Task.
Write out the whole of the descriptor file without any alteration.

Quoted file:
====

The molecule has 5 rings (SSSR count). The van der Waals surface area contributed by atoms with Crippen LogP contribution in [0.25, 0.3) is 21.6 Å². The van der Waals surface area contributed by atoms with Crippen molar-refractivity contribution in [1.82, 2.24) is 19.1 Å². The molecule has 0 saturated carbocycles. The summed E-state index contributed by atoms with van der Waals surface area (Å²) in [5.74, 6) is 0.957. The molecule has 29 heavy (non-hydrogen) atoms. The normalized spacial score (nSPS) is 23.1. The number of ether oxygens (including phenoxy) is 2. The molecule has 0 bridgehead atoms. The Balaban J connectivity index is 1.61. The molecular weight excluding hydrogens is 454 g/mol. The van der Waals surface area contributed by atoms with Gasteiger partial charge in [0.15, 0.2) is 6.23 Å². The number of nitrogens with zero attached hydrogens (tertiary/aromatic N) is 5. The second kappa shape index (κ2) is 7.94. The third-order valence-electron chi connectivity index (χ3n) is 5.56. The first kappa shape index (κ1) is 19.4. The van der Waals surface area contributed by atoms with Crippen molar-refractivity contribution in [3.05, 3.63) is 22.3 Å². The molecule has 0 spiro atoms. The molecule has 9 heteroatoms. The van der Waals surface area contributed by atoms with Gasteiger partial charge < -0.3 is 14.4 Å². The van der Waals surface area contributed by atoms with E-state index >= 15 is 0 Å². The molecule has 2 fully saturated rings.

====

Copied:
The molecule has 5 rings (SSSR count). The van der Waals surface area contributed by atoms with Crippen LogP contribution in [0.25, 0.3) is 21.6 Å². The van der Waals surface area contributed by atoms with Crippen molar-refractivity contribution in [1.82, 2.24) is 19.1 Å². The molecule has 0 saturated carbocycles. The summed E-state index contributed by atoms with van der Waals surface area (Å²) in [5.74, 6) is 0.957. The molecule has 29 heavy (non-hydrogen) atoms. The normalized spacial score (nSPS) is 23.1. The number of ether oxygens (including phenoxy) is 2. The molecule has 0 bridgehead atoms. The Balaban J connectivity index is 1.61. The molecular weight excluding hydrogens is 454 g/mol. The van der Waals surface area contributed by atoms with Gasteiger partial charge in [0.15, 0.2) is 6.23 Å². The number of nitrogens with zero attached hydrogens (tertiary/aromatic N) is 5. The second kappa shape index (κ2) is 7.94. The third-order valence-electron chi connectivity index (χ3n) is 5.56. The first kappa shape index (κ1) is 19.4. The van der Waals surface area contributed by atoms with Crippen molar-refractivity contribution in [3.05, 3.63) is 22.3 Å². The molecule has 0 spiro atoms. The molecule has 9 heteroatoms. The van der Waals surface area contributed by atoms with Gasteiger partial charge < -0.3 is 14.4 Å². The van der Waals surface area contributed by atoms with E-state index >= 15 is 0 Å². The molecule has 2 fully saturated rings.